BOOKS: The State of Canada’s Birds 2012
From ANIMAL PEOPLE, September 2013: (Actually published on October 8, 2013)
By the North American Bird Conservation Initiative (NABCI-Canada), under the leadership of Environment Canada, Bird Studies Canada, Ducks Unlimited Canada, Nature Canada, the Nature Conservancy of Canada and Wildlife Habitat Canada | Free download: www.stateofcanadasbirds.org and Avian Conservation & Ecology 8(2). Free download: www.ace-eco.org/vol8/iss2/art1
Alleged an October 1, 2013 media release from the American Bird Conservancy, “A new study from the government of Canada that looked at more than 25 human-caused sources of bird mortality has found that domestic cats, both feral and owned, are the leading lethal threat to birds in the country.”
The ABC media release referenced The State of Canada’s Birds 2012, published in July 2012, and the supporting studies of bird mortality published in the October 2013 edition of the journal Avian Conservation and Ecology––and those studies, read as a whole, say no such thing.
The focal finding of The State of Canada’s Birds 2012 is that “On average, Canadian breeding bird populations have decreased 12% since 1970, when effective monitoring began for most species. For species with sufficient data to monitor their status, 44% have decreased, 33% have increased, and 23% have shown little overall change. Some groups, such as grassland birds, aerial insectivores, and shorebirds, are showing major declines. Other groups such as waterfowl, raptors, and colonial seabirds are increasing, due to careful management, changes in habitat, and reductions of environmental contaminants.”
Of the bird groups in decline, grassland birds usually dwell in rural areas far from most cars; aerial insectivores tend to come within range of cat predation only when ill or injured; and much Canadian shorebird habitat is on rocky islands, in swampy estuaries, and/or in the Far North, not easily accessible to cats.
Summarizing research into the major causes of Canadian bird declines in just 36 pages, The State of Canada’s Birds 2012 devotes more than 28 pages to habitat issues, mentions cats in just three sentences on page 29, stating the “Outdoor cats kill more than 100 million birds every year in Canada,” and concludes with discussion of research methods and acknowledgements.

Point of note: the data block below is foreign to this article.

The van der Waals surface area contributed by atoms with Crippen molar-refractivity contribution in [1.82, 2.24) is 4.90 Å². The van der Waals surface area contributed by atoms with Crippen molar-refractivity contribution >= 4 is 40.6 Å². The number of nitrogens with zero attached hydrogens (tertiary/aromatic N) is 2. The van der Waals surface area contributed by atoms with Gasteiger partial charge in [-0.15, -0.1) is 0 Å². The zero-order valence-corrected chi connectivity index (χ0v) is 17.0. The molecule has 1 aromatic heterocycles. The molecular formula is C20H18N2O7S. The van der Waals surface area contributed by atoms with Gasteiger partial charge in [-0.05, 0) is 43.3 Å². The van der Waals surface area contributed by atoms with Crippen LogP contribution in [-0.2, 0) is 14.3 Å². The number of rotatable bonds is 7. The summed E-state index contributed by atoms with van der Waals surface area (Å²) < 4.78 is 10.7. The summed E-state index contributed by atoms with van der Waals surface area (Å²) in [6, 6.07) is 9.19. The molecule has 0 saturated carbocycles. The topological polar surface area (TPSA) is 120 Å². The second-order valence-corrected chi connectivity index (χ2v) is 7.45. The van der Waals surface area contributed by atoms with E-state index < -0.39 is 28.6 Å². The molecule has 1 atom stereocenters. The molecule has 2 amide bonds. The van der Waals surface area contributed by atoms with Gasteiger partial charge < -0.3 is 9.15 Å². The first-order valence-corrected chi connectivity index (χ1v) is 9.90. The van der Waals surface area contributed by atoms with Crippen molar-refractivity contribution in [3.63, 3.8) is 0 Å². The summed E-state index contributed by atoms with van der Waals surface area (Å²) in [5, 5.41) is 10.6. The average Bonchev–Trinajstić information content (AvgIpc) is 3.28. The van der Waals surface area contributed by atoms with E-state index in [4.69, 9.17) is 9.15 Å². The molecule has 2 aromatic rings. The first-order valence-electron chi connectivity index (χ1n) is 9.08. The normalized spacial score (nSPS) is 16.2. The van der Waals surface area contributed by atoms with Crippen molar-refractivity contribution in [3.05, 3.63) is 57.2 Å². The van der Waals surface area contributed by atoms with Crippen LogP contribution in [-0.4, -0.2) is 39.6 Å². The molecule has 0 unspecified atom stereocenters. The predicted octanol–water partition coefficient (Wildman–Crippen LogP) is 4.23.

One hundred million birds per year is a toll close to the 125 million birds per year that U.S. Fish & Wildlife Service researcher Albert Manville attributed to cats in the U.S. in 2003, when the U.S. cat population was near the all-time peak of about 100 million total cats, 18% more than today, according to the American Veterinary Medical Association U.S. Pet Ownership & Demographics Sourcebook, 2012 edition.
And there are only about 8.5 million pet cats in Canada, plus 1.2 to 4.2 million feral cats, according to the input data assembled by Peter Blancher of Environment Canada. Much of the input data is projected from studies done in the U.S., and in some instances, done on other continents.
Admits Blancher in his first paragraph, “Reliability of the total kill estimate would be improved most by better knowledge of feral cat numbers and diet in Canada, though any data on birds killed by cats in Canada would be helpful.”
Time and again Blancher acknowledges the shortcomings of his inputs––e.g., “The majority of studies relied on for predation rate of feral cats are over 50 years old and so may not represent the types of landscapes in which feral cats are most found today, in Canada or elsewhere,” he writes.
But Blancher makes a credible effort to adjust the information from other times and places to accurately represent what might happen when findings from elsewhere are projected into the Canadian climate and habitats. The weaknesses in Blancher’s work are primarily the weaknesses of the studies done by others, some of them known for considerable exaggeration and anti-cat bias. Blancher might, for example, have included a disclaimer in using research by former Smithsonian Institution ornithologist Nico Dauphine––the very first source he cites––to acknowledge that Dauphine was convicted in 2011 of trying to poison cats; the conviction was upheld in August 2013 by the Washington D.C. Court of Appeals.